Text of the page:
Last month, the Center for the Control of Food and Drug Administration announced a risk assessment of the use of sunscreen sprays. Consequently, the Consumer Association advised users of creams to refrain from using them to protect children from sun until the results are confirmed, and the sprays are not considered safe.
The greatest concern was caused by the fact that the sprays retain the same composition as conventional creams, respectively, when sprayed into the air and into the human body get substances that may not be intended for this and dangerous. Children, however, are at greater risk because of their mobility and restlessness: they constantly move when applying the cream, which leads to the fact that they inhale more potentially dangerous substances.
Specialists now have a lot of questions about sunscreen sprays. Do they contain hazardous components in principle?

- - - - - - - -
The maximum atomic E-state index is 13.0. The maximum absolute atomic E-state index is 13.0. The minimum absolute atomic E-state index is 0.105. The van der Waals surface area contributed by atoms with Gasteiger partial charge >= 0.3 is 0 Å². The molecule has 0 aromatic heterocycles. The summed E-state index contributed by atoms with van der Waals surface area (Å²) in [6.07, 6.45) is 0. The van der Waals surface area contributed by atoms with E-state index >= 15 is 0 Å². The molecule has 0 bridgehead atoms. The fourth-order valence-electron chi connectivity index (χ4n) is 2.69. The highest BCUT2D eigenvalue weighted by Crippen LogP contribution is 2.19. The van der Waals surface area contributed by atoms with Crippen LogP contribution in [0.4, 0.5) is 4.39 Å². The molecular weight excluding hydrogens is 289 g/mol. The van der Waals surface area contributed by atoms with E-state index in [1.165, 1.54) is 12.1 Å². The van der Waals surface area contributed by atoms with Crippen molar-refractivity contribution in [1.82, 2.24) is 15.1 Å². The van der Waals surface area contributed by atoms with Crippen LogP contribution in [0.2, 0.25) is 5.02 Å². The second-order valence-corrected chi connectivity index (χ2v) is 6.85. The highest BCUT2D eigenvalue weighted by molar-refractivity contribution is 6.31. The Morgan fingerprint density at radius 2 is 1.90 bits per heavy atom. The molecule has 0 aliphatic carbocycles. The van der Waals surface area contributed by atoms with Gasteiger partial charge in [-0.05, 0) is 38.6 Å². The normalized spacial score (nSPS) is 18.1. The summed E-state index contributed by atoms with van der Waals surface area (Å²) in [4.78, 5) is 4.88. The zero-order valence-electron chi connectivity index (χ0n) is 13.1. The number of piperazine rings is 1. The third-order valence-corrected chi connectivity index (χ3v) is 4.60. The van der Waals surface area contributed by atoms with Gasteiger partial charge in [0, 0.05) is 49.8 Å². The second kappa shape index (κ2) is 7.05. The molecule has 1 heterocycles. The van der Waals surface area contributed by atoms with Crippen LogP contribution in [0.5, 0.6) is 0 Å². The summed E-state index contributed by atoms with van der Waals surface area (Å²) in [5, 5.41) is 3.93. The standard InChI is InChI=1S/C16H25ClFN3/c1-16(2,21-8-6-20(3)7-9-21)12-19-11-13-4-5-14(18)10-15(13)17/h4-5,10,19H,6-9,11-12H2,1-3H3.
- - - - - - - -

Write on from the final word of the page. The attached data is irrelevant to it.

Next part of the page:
Is irritation of the lungs due to the fact that these substances are dangerous, or due to the fact that they are not intended to fall directly into the lungs? Can a spray cause asthma?
“If you do not have the usual cream on hand, and there is only a spray, then it is better to let your children run unprotected” – say the representatives of the Consumer Association. If you use cream, then experts advise using a broad spectrum cream with a level of protection of at least SPF 30.
An SPF, or sun protection factor, is an indicator of how well sunscreen deflects UVB rays that damage the skin.
A wide range of cream is also an important factor. This means that your cream protects against both UVB and UVA rays.
UVA rays contribute to premature skin aging, cause wrinkles and age spots, while UVB rays are essentially ultraviolet solar radiation and the main cause of burns and burns.